Specify the position of the center of mass

  • Thread starter nayfie
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Homework Statement



Two identical uniform rectangular flat planks with sides a and b are glued together to form a T-shaped object. Specify the position of the center of mass. State any theorems you use in order to arrive at your conclusion. See the attempted solution for a diagram. :)

The problem:

I have shown that the center of mass for each object is ([itex]\frac{a}{2}, \frac{b}{2}[/itex]), but I can't seem to show (using maths) that the center of mass of the overall object is [itex](\frac{\frac{a}{2} + \frac{b}{2}}{2})[/itex].

If anybody could help out that would be wonderful. :)

Homework Equations



[itex]CM = \int^{x}_{0}(x\frac{dm}{dx})dx[/itex]

The Attempt at a Solution



It would probably take me a good 30 minutes to write all of this out, so I'll just attach a picture. :)

http://dl.dropbox.com/u/29493853/Photo%20Jul%2031%2C%203%2020%2014%20PM.jpeg" [Broken]
 
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Answers and Replies

  • #2
PeterO
Homework Helper
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Homework Statement



Two identical uniform rectangular flat planks with sides a and b are glued together to form a T-shaped object. Specify the position of the center of mass. State any theorems you use in order to arrive at your conclusion. See the attempted solution for a diagram. :)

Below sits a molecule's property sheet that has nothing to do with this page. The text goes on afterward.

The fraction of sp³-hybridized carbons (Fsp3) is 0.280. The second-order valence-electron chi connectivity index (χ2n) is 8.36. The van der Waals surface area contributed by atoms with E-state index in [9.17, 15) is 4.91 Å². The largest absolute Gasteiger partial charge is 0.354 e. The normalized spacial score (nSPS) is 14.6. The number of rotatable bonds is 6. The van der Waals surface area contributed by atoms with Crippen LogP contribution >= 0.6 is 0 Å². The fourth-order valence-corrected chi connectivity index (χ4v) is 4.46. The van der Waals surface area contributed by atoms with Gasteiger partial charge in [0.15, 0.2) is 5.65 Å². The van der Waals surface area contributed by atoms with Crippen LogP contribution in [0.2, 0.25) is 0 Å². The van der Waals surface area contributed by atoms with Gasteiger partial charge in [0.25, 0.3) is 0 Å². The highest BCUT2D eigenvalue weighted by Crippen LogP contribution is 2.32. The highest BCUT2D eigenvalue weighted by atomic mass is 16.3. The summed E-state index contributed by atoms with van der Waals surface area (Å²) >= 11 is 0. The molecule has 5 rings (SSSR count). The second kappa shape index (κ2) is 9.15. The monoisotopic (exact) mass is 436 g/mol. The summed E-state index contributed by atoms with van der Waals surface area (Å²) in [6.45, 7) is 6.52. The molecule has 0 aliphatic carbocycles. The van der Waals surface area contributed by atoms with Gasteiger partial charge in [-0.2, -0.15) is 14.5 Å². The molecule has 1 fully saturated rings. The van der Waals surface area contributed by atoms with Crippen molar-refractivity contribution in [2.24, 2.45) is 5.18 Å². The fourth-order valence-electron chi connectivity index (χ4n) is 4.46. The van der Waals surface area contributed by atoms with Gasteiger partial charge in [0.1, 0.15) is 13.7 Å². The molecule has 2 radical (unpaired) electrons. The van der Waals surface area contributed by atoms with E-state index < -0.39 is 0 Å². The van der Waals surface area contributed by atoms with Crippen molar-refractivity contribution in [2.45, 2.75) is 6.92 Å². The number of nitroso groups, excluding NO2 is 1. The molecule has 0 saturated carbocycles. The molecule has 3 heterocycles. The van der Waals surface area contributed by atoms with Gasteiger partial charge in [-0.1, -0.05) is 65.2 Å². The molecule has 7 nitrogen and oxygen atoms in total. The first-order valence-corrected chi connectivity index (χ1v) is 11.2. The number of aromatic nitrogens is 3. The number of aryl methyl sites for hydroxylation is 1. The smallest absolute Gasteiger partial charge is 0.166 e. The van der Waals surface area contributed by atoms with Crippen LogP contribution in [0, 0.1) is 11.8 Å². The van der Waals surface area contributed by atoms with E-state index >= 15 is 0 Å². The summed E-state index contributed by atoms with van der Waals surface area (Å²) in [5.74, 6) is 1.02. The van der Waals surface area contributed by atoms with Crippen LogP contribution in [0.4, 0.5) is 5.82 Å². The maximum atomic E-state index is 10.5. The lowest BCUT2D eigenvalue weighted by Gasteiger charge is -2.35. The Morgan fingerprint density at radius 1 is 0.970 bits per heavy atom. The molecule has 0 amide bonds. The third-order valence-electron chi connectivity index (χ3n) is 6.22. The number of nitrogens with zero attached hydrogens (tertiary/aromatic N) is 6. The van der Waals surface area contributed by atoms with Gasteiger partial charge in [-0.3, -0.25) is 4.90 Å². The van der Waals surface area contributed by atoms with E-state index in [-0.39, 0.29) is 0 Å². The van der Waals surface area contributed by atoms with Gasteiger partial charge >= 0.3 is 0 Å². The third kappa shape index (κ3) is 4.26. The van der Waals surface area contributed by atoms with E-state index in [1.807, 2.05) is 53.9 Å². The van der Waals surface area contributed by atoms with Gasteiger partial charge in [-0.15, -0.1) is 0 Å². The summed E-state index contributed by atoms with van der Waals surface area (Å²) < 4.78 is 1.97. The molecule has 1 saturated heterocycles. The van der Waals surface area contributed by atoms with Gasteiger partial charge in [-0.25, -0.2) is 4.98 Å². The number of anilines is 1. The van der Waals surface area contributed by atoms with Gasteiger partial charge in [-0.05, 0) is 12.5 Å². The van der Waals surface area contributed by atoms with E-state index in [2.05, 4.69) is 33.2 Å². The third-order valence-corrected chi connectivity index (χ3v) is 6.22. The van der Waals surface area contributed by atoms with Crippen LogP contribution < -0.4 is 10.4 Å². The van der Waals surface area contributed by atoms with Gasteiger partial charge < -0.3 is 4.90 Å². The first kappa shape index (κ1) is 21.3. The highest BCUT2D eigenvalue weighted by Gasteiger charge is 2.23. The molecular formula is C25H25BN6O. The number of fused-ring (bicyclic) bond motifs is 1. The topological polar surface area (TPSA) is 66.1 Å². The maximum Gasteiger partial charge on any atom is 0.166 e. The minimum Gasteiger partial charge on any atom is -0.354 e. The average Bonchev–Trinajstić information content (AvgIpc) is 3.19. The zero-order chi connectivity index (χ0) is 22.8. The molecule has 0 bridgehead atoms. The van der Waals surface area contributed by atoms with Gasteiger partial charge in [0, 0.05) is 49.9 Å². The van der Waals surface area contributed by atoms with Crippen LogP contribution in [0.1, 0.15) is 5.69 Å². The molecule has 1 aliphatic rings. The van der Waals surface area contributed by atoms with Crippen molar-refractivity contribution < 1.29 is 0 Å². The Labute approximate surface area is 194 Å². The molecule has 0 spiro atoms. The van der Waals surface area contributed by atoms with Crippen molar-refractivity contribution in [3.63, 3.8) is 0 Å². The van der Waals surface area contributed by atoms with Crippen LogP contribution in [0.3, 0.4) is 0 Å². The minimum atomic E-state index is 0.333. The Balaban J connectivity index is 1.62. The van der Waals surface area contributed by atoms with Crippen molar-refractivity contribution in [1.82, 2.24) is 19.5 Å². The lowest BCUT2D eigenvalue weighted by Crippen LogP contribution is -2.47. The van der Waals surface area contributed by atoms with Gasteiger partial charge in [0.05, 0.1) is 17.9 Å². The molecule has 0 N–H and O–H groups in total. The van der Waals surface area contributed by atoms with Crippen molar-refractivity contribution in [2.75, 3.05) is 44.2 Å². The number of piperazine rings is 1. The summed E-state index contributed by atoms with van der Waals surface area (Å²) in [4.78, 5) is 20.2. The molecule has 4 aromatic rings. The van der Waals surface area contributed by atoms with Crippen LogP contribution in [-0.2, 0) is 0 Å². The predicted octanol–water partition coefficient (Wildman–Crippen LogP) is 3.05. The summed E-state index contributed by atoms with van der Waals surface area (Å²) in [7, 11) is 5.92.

The problem:

I have shown that the center of mass for each object is ([itex]\frac{a}{2}, \frac{b}{2}[/itex]), but I can't seem to show (using maths) that the center of mass of the overall object is [itex](\frac{\frac{a}{2} + \frac{b}{2}}{2})[/itex].

If anybody could help out that would be wonderful. :)

Homework Equations



[itex]CM = \int^{x}_{0}(x\frac{dm}{dx})dx[/itex]

The Attempt at a Solution



It would probably take me a good 30 minutes to write all of this out, so I'll just attach a picture. :)

http://dl.dropbox.com/u/29493853/Photo%20Jul%2031%2C%203%2020%2014%20PM.jpeg" [Broken]
Would you find it simpler if you had two spheres of lead, positioned so that their centres of mass were in equivalent positions? ie the same distance apart?
 
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  • #3
I like Serena
Homework Helper
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Hi nayfie! :smile:

A center of mass is a point with an x-coordinate and a y-coordinate.
To state where it is, first you need to define an origin.
What is your origin?

The answer you are trying to find is just a value, while it should be a point.
And either way, I'm afraid that the value will not be part of the answer.
Or were the planks supposed to be glued on top of each other, instead of against each other?

The relevant equation you specified is not the one usually used for a CM calculation.
Where did you get it?
There are several assumptions contained within that may block you.
For one it assumes the object is between a coordinate 0 and x, meaning it is entirely to the right of the origin.
Furthermore it only calculates the x coordinate of the CM.
What happened to the y coordinate?

Btw, are you required to calculate it using integrals?
For there is an easier method, since a CM is just a mass-weighted average of all objects....
 

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